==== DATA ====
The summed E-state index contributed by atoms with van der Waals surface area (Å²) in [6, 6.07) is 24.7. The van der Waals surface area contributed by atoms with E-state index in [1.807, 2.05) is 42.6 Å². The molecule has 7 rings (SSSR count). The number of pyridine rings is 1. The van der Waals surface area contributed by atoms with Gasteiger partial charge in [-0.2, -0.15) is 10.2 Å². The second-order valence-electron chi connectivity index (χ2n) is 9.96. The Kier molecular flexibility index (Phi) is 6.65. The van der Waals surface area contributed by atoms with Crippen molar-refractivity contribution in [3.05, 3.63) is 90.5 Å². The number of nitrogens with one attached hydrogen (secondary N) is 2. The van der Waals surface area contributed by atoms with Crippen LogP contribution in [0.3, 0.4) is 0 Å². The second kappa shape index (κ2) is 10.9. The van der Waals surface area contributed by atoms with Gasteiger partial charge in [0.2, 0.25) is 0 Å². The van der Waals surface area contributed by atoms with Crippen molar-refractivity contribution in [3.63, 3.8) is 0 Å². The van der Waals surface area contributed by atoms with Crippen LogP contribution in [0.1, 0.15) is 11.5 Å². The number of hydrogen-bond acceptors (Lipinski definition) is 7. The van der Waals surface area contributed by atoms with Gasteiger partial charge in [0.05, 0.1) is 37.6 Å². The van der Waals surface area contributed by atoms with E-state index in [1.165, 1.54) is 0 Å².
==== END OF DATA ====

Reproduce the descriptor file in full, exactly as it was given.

The summed E-state index contributed by atoms with van der Waals surface area (Å²) in [6, 6.07) is 24.7. The van der Waals surface area contributed by atoms with E-state index in [1.807, 2.05) is 42.6 Å². The molecule has 7 rings (SSSR count). The number of pyridine rings is 1. The van der Waals surface area contributed by atoms with Gasteiger partial charge in [-0.2, -0.15) is 10.2 Å². The second-order valence-electron chi connectivity index (χ2n) is 9.96. The Kier molecular flexibility index (Phi) is 6.65. The van der Waals surface area contributed by atoms with Crippen molar-refractivity contribution in [3.05, 3.63) is 90.5 Å². The number of nitrogens with one attached hydrogen (secondary N) is 2. The van der Waals surface area contributed by atoms with Crippen LogP contribution in [0.3, 0.4) is 0 Å². The second kappa shape index (κ2) is 10.9. The van der Waals surface area contributed by atoms with Gasteiger partial charge in [0.2, 0.25) is 0 Å². The van der Waals surface area contributed by atoms with Crippen molar-refractivity contribution in [3.63, 3.8) is 0 Å². The van der Waals surface area contributed by atoms with Crippen LogP contribution in [0.1, 0.15) is 11.5 Å². The number of hydrogen-bond acceptors (Lipinski definition) is 7. The van der Waals surface area contributed by atoms with Gasteiger partial charge in [0.05, 0.1) is 37.6 Å². The van der Waals surface area contributed by atoms with E-state index in [1.165, 1.54) is 0 Å².